Police Find Identity of Shooting Victim, but No Suspects
Initially confronted with a false name and profession, Los Angeles police Tuesday were able to identify the victim of a weekend shotgun slaying as Neale Henry Reynolds, but their investigation so far has failed to turn up suspects or motive.
Reynolds, 47, who Echo Park neighbors believed was a doctor, had been married five times, was once tried for bigamy, had a minor arrest record and was described by his lawyer as “an embellisher” who “told a good story.”
Having solved the mystery of Reynolds’ identity--he used two aliases, including Brian O’Neale--Rampart Division Lt. Rob Waters requested help from anyone who saw Reynolds on Saturday night.
He was shot from apparent ambush about 4 a.m. Sunday in front of his apartment in the 300 block of North Burlington Avenue. The woman he shared the apartment with believed he was working in the San Fernando Valley that night.
While Reynolds’ longtime attorney described him as a “colorful” but harmless eccentric who was not a success at business, a Buddhist priest who performed one of his marriage ceremonies said he physically and emotionally abused his wife.
“He was someone who women like,” said lawyer E. Michael Kruse, who handled two of Reynolds’ divorces and successfully defended him in 1969 on criminal bigamy charges.
Asked about Reynolds’ professional claims--physician, singer, karate expert, pilot--Kruse added another. He said Reynolds and a business partner in Van Nuys were seeking a patent on a safety device for motorcycles.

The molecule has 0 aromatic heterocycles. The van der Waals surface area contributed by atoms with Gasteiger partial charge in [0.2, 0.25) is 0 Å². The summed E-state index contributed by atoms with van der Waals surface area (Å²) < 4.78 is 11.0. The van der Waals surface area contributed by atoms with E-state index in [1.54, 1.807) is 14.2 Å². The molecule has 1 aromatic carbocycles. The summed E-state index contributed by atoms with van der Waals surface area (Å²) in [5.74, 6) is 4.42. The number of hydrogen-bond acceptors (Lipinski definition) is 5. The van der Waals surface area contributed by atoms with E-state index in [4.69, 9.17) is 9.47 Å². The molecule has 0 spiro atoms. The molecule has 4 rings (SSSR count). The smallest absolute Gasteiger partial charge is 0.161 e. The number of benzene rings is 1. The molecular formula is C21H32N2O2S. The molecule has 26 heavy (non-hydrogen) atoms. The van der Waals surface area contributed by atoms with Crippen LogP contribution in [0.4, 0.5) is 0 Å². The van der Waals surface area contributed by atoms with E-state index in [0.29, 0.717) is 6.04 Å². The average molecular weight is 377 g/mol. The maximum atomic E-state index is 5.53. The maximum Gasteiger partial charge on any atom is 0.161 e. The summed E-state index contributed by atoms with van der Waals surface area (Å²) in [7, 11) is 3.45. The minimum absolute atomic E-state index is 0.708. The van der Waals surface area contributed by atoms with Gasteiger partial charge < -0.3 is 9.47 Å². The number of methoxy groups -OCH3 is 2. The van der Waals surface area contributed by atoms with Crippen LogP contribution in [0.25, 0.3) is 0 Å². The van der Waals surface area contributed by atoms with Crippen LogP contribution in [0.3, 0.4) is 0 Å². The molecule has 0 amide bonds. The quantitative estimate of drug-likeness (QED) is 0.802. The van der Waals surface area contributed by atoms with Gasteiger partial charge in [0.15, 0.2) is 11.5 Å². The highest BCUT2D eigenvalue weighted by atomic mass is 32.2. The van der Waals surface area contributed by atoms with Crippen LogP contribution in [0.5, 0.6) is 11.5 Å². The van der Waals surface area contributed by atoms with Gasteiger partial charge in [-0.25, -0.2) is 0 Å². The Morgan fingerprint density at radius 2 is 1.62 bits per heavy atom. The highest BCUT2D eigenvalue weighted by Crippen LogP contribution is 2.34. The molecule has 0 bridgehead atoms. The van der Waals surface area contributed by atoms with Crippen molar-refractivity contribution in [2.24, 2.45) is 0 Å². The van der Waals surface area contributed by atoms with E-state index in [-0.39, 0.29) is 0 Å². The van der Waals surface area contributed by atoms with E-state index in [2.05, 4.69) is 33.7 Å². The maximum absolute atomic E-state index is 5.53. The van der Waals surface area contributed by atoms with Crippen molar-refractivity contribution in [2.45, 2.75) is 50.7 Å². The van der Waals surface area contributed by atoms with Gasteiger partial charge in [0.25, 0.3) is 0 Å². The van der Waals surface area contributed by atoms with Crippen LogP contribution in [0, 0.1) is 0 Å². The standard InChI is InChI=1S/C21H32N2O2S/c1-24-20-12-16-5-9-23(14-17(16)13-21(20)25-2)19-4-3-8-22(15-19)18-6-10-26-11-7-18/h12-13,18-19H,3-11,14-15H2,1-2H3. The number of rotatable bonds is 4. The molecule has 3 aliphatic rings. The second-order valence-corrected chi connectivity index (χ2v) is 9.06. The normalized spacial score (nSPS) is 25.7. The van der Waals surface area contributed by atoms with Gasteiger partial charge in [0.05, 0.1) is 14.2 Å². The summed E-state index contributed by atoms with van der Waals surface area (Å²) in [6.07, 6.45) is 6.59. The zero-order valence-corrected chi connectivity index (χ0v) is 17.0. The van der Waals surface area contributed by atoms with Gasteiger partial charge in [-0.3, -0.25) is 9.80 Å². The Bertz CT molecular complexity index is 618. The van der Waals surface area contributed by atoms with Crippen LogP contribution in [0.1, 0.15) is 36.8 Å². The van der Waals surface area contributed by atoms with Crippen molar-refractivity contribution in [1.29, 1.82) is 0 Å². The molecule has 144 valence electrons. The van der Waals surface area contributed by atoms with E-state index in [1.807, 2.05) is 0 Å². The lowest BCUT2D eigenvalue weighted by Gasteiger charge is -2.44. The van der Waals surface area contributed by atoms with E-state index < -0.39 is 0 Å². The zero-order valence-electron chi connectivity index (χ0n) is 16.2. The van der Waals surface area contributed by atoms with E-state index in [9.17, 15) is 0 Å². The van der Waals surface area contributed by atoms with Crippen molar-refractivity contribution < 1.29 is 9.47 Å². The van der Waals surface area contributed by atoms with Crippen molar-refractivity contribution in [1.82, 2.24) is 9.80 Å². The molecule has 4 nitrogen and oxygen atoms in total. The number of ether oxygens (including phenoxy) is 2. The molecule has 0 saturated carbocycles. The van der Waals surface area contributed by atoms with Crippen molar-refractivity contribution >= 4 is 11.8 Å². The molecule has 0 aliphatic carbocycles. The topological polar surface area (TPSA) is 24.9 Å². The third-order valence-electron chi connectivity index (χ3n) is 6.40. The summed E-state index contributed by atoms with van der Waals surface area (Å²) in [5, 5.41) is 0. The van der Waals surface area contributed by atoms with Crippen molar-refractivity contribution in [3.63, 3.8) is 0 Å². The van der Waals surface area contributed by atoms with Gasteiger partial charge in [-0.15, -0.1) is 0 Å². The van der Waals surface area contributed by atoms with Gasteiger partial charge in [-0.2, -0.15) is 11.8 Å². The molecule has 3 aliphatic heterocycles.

The lawyer said Reynolds once petitioned state authorities seeking to gain a medical license based on classes he claimed to have taken in Vienna.
“I would say he was an embellisher,” Kruse said. “He told a good story. He was perfectly pleasant. Articulate, educated and well informed. He could carry on conversations in any number of areas.”
Reynolds was “courtly” in his relations with the many women in his life, was generous and supportive and would habitually open doors for his companions, the attorney said.
In contrast, the Rev. Arthur Takemoto of the Vista Buddhist Temple said he performed Reynolds’ marriage to Delina Gonzales in 1969 and regrets it. Several months after the wedding, the bride called him seeking help, Takemoto said.
“She was really abused, physically and mentally. He wouldn’t let her out of their house. I think she was almost a prisoner,” the priest said.
Prosecutors alleged that the January, 1969, marriage took place at a time when Reynolds was already married to Judith Fay Dunlap.
Kruse said his client believed he was legally divorced, and a judge found that Reynolds lacked the intent to commit the crime of bigamy and acquitted him.
On Tuesday, police searched Reynold’s apartment and found “tons of knives,” according to Waters, mostly Asian blades. Friends had said he was a martial arts enthusiast and collector. Several gun holsters were also found, but no firearms, police said.
Deborah Samoy, the woman with whom Reynolds was living at the time of his death, still maintained Tuesday that he was a physician, police said. There are no local, state or national records showing Reynolds attended medical school or was licensed to practice.
Reynolds’ only known business was a partnership in a Van Nuys-based registry for physical therapists.
Detectives said they had no major leads to motive or suspects in the case.
“If nothing else, he’s a con man,” Waters said of Reynolds. “If nothing else, he’s probably made a lot enemies.”